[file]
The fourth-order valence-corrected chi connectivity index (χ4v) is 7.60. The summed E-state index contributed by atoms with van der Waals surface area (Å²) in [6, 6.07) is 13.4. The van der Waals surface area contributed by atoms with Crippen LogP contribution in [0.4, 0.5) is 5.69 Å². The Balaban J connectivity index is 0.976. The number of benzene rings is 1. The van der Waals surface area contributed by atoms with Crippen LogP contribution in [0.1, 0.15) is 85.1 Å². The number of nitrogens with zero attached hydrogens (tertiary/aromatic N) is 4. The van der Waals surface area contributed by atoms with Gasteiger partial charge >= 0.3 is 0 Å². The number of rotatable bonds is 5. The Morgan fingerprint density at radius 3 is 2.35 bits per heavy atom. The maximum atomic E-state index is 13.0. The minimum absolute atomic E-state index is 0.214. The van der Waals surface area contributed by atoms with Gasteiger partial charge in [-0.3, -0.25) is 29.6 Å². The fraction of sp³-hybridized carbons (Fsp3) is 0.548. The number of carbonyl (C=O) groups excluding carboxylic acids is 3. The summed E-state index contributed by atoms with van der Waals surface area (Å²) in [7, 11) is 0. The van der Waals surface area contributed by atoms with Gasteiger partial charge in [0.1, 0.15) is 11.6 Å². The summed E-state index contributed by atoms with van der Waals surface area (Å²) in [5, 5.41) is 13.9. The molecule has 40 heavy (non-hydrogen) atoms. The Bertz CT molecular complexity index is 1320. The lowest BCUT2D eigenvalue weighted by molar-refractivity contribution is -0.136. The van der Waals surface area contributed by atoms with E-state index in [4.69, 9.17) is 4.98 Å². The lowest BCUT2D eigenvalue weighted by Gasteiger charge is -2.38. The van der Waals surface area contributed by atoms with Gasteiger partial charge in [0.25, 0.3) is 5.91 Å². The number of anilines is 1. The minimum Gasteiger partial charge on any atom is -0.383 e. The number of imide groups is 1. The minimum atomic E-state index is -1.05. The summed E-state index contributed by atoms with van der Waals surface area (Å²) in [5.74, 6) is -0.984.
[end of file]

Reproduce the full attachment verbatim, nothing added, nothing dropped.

The fourth-order valence-corrected chi connectivity index (χ4v) is 7.60. The summed E-state index contributed by atoms with van der Waals surface area (Å²) in [6, 6.07) is 13.4. The van der Waals surface area contributed by atoms with Crippen LogP contribution in [0.4, 0.5) is 5.69 Å². The Balaban J connectivity index is 0.976. The number of benzene rings is 1. The van der Waals surface area contributed by atoms with Crippen LogP contribution in [0.1, 0.15) is 85.1 Å². The number of nitrogens with zero attached hydrogens (tertiary/aromatic N) is 4. The van der Waals surface area contributed by atoms with Gasteiger partial charge >= 0.3 is 0 Å². The number of rotatable bonds is 5. The Morgan fingerprint density at radius 3 is 2.35 bits per heavy atom. The maximum atomic E-state index is 13.0. The minimum absolute atomic E-state index is 0.214. The van der Waals surface area contributed by atoms with Gasteiger partial charge in [-0.3, -0.25) is 29.6 Å². The fraction of sp³-hybridized carbons (Fsp3) is 0.548. The number of carbonyl (C=O) groups excluding carboxylic acids is 3. The summed E-state index contributed by atoms with van der Waals surface area (Å²) in [7, 11) is 0. The van der Waals surface area contributed by atoms with Gasteiger partial charge in [0.1, 0.15) is 11.6 Å². The summed E-state index contributed by atoms with van der Waals surface area (Å²) in [5, 5.41) is 13.9. The molecule has 40 heavy (non-hydrogen) atoms. The Bertz CT molecular complexity index is 1320. The lowest BCUT2D eigenvalue weighted by molar-refractivity contribution is -0.136. The van der Waals surface area contributed by atoms with E-state index in [4.69, 9.17) is 4.98 Å². The lowest BCUT2D eigenvalue weighted by Gasteiger charge is -2.38. The van der Waals surface area contributed by atoms with Gasteiger partial charge in [0.25, 0.3) is 5.91 Å². The number of anilines is 1. The minimum Gasteiger partial charge on any atom is -0.383 e. The number of imide groups is 1. The minimum atomic E-state index is -1.05. The summed E-state index contributed by atoms with van der Waals surface area (Å²) in [5.74, 6) is -0.984.